Why was there a Great Depression, and what should have been done to overcome it? To this day no one has formulated answers to these questions that command general consent. To its contemporaries, the Great Depression was a vast and menacing enigma, an unprecedented and inexplicable catastrophe. Economic depressions, periods of unemployment, falling prices, failing banks, and much increased human insecurity and misery were of course no strangers to American national life. They had on the contrary played an important role in shaping political and social life since the earliest days of the Republic and became all the more influential after the Civil War as the pace of industrialization quickened, and the number of wage workers dependent on large corporations for a livelihood rapidly expanded. Each of the decades of the late nineteenth century experienced an economic downturn, the depression of the 1890s being the most severe. Indeed, the Panic of 1893, as the 1890s depression was known, was so severe that it too, like the Great Depression, touched off major political changes and a period, the Progressive era, of fundamental change in the relationship between government and economic and social life.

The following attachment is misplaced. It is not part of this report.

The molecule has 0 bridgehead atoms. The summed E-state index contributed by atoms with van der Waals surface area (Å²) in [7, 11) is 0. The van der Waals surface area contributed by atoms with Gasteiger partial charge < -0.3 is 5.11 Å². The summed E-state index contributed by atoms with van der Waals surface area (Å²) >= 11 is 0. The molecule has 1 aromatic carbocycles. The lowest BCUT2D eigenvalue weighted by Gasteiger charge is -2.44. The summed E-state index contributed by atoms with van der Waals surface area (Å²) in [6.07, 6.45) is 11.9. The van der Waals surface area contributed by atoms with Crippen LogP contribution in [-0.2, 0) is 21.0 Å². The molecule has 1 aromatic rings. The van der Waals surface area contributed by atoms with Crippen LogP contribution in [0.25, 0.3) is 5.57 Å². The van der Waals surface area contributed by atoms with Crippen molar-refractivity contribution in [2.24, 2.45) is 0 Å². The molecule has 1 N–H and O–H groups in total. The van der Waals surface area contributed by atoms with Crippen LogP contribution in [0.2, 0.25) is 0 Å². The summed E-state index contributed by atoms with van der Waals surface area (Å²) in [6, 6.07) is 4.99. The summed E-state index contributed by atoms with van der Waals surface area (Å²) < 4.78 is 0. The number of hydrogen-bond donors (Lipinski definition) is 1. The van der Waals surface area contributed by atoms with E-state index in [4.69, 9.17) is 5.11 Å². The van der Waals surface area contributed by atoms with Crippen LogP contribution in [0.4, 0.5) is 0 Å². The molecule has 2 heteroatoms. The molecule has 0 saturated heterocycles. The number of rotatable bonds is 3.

The Great Depression differed from preceding depressions because it was deeper and longer and reached worldwide. Not only was the devastation wrought by the economic decline from 1929–1933 without precedent in American history, but the anemic quality of the recovery, which began late in 1933 and extended through much of 1937 was also without parallel.